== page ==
The Speaker Relents


After staging a one-man filibuster for six months, House Speaker R. Clayton Mitchell has endorsed higher transportation taxes. That is good news for the state's economy, for highway travelers and for the state's road-improvement program.

There never was much doubt that Maryland faced a crisis in transportation. Eighteen months ago, state officials bluntly told legislators -- including Mr. Mitchell -- that the cost of expanding roads, repairing bridges and adding mass-transit options would require more revenue this year. Yet when the time came to act, the speaker resisted. Even as the cash reserves dropped to dangerously low levels month after month, Mr. Mitchell refused to budge. Somehow, he said, the Department of Transportation could come up with enough money to make ends meet.

The only way that could happen would be for DOT to continue its freeze on new construction and lose $400 million in federal transportation aid. The freeze already is crippling the local road-building industry and threatens to force numerous companies into bankruptcy. It also could exacerbate the state's current recession.

Under growing pressure from the Schaefer administration, highway contractors and his own House leadership group, Mr. Mitchell finally relented. This paves the way for quick General Assembly approval June 26 of a bill -- which had been passed by the Senate last April -- to raise a variety of motor vehicle fees, some of which have not been increased in 40 years.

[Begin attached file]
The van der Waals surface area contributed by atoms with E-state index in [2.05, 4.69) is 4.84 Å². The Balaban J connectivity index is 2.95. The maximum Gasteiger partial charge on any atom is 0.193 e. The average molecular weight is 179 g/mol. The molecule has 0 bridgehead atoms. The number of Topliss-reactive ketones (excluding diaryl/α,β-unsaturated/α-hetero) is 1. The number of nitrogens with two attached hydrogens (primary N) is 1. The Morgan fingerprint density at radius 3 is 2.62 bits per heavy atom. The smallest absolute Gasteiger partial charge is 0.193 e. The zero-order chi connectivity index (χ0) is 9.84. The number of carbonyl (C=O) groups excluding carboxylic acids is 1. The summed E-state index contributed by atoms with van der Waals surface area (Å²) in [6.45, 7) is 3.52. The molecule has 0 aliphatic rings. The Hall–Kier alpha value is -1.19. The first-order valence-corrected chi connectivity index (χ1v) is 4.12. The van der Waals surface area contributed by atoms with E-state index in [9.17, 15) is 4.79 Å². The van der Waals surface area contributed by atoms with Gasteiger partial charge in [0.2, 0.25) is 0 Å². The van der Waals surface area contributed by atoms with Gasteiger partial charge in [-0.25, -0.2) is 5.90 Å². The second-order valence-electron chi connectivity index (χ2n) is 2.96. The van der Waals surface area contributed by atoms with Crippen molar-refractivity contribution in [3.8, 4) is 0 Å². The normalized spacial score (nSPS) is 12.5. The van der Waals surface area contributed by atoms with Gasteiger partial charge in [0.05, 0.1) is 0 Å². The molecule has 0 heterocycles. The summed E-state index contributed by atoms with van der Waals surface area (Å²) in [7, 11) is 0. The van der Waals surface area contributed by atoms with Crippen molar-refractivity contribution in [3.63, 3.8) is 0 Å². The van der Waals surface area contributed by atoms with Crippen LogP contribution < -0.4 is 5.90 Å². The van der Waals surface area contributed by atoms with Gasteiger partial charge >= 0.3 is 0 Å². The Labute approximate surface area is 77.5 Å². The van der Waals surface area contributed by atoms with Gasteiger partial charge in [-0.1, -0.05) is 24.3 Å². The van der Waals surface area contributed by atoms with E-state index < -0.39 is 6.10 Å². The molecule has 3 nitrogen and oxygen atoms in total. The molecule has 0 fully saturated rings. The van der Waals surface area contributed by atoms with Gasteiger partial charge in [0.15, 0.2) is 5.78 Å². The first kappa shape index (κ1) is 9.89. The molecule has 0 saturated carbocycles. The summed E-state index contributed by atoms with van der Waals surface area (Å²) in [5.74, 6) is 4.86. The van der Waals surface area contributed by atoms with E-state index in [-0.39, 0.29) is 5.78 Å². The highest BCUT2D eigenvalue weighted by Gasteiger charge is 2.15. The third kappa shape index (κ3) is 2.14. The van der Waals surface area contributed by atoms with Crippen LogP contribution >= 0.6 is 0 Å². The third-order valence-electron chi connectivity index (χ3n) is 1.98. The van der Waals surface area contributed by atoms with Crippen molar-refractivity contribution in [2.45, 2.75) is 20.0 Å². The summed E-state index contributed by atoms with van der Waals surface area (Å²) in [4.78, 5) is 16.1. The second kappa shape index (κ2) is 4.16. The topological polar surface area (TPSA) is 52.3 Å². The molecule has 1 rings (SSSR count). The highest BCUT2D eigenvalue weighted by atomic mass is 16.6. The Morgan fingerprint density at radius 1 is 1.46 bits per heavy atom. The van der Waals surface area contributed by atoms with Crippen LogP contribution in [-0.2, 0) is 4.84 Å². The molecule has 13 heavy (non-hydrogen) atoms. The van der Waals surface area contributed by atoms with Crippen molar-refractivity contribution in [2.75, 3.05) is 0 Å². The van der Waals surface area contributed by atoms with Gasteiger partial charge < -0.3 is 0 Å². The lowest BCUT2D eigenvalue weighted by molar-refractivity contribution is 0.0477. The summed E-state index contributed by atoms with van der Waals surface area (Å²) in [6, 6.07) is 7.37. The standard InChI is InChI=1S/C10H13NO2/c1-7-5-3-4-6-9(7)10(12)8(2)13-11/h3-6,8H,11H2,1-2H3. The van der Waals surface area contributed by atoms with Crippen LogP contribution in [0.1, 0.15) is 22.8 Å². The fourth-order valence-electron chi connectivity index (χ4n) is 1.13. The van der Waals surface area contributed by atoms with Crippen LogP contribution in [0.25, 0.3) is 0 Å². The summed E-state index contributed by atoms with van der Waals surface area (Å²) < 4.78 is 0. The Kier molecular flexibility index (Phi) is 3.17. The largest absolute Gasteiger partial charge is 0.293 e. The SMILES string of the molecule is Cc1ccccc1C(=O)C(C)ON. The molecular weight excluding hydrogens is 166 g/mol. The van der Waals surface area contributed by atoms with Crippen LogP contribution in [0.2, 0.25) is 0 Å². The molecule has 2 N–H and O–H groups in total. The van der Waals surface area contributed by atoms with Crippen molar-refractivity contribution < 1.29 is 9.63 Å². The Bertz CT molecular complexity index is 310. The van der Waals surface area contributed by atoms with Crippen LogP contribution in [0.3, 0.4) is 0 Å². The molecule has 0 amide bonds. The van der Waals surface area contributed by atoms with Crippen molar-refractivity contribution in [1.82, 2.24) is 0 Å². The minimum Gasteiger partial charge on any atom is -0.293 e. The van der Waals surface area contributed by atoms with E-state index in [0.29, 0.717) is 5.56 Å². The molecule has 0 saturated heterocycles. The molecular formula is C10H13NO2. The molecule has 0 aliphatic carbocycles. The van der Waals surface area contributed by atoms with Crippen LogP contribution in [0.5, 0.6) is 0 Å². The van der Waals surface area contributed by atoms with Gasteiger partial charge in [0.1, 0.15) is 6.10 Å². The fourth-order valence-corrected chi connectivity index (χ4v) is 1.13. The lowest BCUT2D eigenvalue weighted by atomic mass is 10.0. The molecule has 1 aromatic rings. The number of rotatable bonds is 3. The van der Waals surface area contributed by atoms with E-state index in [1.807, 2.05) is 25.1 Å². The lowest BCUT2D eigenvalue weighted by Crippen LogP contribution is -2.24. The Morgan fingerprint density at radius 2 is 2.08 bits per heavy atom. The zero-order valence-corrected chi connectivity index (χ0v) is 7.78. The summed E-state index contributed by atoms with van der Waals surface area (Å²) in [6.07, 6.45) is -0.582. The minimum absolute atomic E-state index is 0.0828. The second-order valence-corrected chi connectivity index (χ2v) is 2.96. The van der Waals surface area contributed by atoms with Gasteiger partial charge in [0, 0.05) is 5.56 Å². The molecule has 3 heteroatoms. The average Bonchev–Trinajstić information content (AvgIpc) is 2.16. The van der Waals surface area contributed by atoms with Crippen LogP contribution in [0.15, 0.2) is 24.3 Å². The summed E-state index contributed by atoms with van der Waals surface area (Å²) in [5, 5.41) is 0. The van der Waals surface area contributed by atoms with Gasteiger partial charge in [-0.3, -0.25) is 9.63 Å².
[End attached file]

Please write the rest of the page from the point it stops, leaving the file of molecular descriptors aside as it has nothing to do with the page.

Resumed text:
Though this action will let the state obtain matching federal aid on interstate projects this summer and fall, it does not end DOT's cash crunch. There still won't be enough money to undertake new projects on state roads and bridges. Nor are nTC there sufficient funds to embark on new light-rail lines, expand the highly successful commuter-rail lines or enlarge the state's bus fleet.

That can be done only if the gasoline tax is raised from its present 18.5 cents. The increase could be five cents or more, which may sound like a lot but which pales in comparison with the sharp jump in gas prices during Saddam Hussein's aggressions in Kuwait.

Legislators may vote on higher gasoline taxes Sept. 24, when the Assembly meets in special session to re-draw the state's congressional districts. The sooner, the better. It will be up to Transportation Secretary O. James Lighthizer, however, to present Mr. Mitchell with a detailed rundown of DOT's top priorities. We expect mass-transit options will be high on his list. Then the ball will be back in the speaker's court to come up with the extra money. Building new roads and light-rail systems is expensive, but such construction is vital to Maryland's future economic growth and prosperity.

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